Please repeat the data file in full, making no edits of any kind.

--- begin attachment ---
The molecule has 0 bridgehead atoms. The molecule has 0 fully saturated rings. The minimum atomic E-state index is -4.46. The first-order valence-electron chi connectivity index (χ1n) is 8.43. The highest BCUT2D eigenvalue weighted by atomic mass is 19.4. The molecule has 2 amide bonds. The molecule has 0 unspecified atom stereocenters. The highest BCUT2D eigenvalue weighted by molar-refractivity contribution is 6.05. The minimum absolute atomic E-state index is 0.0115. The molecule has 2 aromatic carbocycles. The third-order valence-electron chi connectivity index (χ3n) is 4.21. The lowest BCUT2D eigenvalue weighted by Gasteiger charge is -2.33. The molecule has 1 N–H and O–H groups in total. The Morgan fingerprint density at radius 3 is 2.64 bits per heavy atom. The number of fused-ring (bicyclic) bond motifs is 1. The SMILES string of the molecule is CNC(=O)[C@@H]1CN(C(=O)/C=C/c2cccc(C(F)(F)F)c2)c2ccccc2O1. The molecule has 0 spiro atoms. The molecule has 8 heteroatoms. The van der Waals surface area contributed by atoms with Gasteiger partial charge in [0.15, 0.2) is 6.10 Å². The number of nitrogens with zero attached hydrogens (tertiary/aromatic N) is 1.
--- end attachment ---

The molecule has 0 bridgehead atoms. The molecule has 0 fully saturated rings. The minimum atomic E-state index is -4.46. The first-order valence-electron chi connectivity index (χ1n) is 8.43. The highest BCUT2D eigenvalue weighted by atomic mass is 19.4. The molecule has 2 amide bonds. The molecule has 0 unspecified atom stereocenters. The highest BCUT2D eigenvalue weighted by molar-refractivity contribution is 6.05. The minimum absolute atomic E-state index is 0.0115. The molecule has 2 aromatic carbocycles. The third-order valence-electron chi connectivity index (χ3n) is 4.21. The lowest BCUT2D eigenvalue weighted by Gasteiger charge is -2.33. The molecule has 1 N–H and O–H groups in total. The Morgan fingerprint density at radius 3 is 2.64 bits per heavy atom. The number of fused-ring (bicyclic) bond motifs is 1. The SMILES string of the molecule is CNC(=O)[C@@H]1CN(C(=O)/C=C/c2cccc(C(F)(F)F)c2)c2ccccc2O1. The molecule has 0 spiro atoms. The molecule has 8 heteroatoms. The van der Waals surface area contributed by atoms with Gasteiger partial charge in [0.15, 0.2) is 6.10 Å². The number of nitrogens with zero attached hydrogens (tertiary/aromatic N) is 1.